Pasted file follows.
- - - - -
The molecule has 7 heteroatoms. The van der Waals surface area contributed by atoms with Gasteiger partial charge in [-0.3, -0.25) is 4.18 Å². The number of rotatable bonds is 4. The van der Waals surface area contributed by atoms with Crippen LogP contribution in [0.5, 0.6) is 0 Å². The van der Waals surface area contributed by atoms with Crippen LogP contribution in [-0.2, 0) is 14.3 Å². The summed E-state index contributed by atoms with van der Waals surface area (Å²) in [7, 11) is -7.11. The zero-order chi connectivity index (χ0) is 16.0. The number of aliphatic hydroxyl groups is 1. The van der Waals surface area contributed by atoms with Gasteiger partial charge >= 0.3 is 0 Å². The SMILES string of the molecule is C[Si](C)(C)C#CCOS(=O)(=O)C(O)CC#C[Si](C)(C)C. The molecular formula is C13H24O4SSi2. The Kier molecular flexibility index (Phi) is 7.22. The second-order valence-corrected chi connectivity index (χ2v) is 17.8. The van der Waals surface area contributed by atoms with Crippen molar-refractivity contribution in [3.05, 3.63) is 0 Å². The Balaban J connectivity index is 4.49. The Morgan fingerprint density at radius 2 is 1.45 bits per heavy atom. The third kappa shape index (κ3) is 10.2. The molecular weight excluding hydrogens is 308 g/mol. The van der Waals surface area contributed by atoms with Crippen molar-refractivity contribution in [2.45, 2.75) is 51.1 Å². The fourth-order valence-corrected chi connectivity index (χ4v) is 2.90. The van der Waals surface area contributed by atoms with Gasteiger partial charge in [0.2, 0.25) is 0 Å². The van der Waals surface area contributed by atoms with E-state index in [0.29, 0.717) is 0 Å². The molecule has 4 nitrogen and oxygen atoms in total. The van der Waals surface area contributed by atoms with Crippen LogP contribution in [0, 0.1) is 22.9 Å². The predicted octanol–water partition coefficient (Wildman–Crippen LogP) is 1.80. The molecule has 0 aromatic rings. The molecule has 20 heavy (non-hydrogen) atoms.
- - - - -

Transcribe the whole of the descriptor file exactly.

The molecule has 7 heteroatoms. The van der Waals surface area contributed by atoms with Gasteiger partial charge in [-0.3, -0.25) is 4.18 Å². The number of rotatable bonds is 4. The van der Waals surface area contributed by atoms with Crippen LogP contribution in [0.5, 0.6) is 0 Å². The van der Waals surface area contributed by atoms with Crippen LogP contribution in [-0.2, 0) is 14.3 Å². The summed E-state index contributed by atoms with van der Waals surface area (Å²) in [7, 11) is -7.11. The zero-order chi connectivity index (χ0) is 16.0. The number of aliphatic hydroxyl groups is 1. The van der Waals surface area contributed by atoms with Gasteiger partial charge >= 0.3 is 0 Å². The SMILES string of the molecule is C[Si](C)(C)C#CCOS(=O)(=O)C(O)CC#C[Si](C)(C)C. The molecular formula is C13H24O4SSi2. The Kier molecular flexibility index (Phi) is 7.22. The second-order valence-corrected chi connectivity index (χ2v) is 17.8. The van der Waals surface area contributed by atoms with Crippen molar-refractivity contribution in [3.05, 3.63) is 0 Å². The Balaban J connectivity index is 4.49. The Morgan fingerprint density at radius 2 is 1.45 bits per heavy atom. The third kappa shape index (κ3) is 10.2. The molecular weight excluding hydrogens is 308 g/mol. The van der Waals surface area contributed by atoms with Crippen molar-refractivity contribution in [2.45, 2.75) is 51.1 Å². The fourth-order valence-corrected chi connectivity index (χ4v) is 2.90. The van der Waals surface area contributed by atoms with Gasteiger partial charge in [0.2, 0.25) is 0 Å². The van der Waals surface area contributed by atoms with E-state index in [0.29, 0.717) is 0 Å². The molecule has 4 nitrogen and oxygen atoms in total. The van der Waals surface area contributed by atoms with Crippen LogP contribution in [0, 0.1) is 22.9 Å². The predicted octanol–water partition coefficient (Wildman–Crippen LogP) is 1.80. The molecule has 0 aromatic rings. The molecule has 20 heavy (non-hydrogen) atoms.